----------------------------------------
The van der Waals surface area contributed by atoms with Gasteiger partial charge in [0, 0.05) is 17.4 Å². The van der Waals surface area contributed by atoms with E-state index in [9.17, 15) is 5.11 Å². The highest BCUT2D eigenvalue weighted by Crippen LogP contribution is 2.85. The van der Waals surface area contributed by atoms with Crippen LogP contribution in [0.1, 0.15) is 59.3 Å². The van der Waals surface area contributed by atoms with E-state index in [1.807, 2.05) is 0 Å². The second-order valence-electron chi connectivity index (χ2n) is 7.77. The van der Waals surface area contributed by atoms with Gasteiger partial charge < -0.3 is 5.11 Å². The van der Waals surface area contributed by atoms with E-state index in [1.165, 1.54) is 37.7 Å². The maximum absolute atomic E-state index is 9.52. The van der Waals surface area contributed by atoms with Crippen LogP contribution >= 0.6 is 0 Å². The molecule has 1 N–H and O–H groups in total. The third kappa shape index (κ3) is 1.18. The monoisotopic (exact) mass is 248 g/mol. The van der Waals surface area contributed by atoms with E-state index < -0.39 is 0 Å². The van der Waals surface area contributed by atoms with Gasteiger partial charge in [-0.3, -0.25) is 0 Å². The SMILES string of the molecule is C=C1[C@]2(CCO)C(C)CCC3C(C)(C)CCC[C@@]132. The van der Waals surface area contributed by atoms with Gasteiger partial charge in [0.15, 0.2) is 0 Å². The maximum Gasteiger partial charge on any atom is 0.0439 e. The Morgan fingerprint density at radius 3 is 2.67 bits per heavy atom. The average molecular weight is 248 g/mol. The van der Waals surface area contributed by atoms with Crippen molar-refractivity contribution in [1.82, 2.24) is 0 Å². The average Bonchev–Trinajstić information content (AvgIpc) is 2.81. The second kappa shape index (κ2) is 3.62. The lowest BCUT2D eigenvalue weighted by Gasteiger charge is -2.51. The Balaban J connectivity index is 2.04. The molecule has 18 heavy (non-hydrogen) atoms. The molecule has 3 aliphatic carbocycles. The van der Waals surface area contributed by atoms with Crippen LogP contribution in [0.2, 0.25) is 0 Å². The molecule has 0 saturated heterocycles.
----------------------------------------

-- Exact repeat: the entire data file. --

The van der Waals surface area contributed by atoms with Gasteiger partial charge in [0, 0.05) is 17.4 Å². The van der Waals surface area contributed by atoms with E-state index in [9.17, 15) is 5.11 Å². The highest BCUT2D eigenvalue weighted by Crippen LogP contribution is 2.85. The van der Waals surface area contributed by atoms with Crippen LogP contribution in [0.1, 0.15) is 59.3 Å². The van der Waals surface area contributed by atoms with E-state index in [1.807, 2.05) is 0 Å². The second-order valence-electron chi connectivity index (χ2n) is 7.77. The van der Waals surface area contributed by atoms with Gasteiger partial charge < -0.3 is 5.11 Å². The van der Waals surface area contributed by atoms with E-state index in [1.165, 1.54) is 37.7 Å². The maximum absolute atomic E-state index is 9.52. The van der Waals surface area contributed by atoms with Crippen LogP contribution >= 0.6 is 0 Å². The molecule has 1 N–H and O–H groups in total. The third kappa shape index (κ3) is 1.18. The monoisotopic (exact) mass is 248 g/mol. The van der Waals surface area contributed by atoms with E-state index < -0.39 is 0 Å². The van der Waals surface area contributed by atoms with Gasteiger partial charge in [-0.3, -0.25) is 0 Å². The SMILES string of the molecule is C=C1[C@]2(CCO)C(C)CCC3C(C)(C)CCC[C@@]132. The van der Waals surface area contributed by atoms with Gasteiger partial charge in [0.15, 0.2) is 0 Å². The maximum Gasteiger partial charge on any atom is 0.0439 e. The Morgan fingerprint density at radius 3 is 2.67 bits per heavy atom. The average molecular weight is 248 g/mol. The van der Waals surface area contributed by atoms with Crippen molar-refractivity contribution in [1.82, 2.24) is 0 Å². The average Bonchev–Trinajstić information content (AvgIpc) is 2.81. The second kappa shape index (κ2) is 3.62. The lowest BCUT2D eigenvalue weighted by Gasteiger charge is -2.51. The Balaban J connectivity index is 2.04. The molecule has 18 heavy (non-hydrogen) atoms. The molecule has 3 aliphatic carbocycles. The van der Waals surface area contributed by atoms with Crippen LogP contribution in [0.2, 0.25) is 0 Å². The molecule has 0 saturated heterocycles.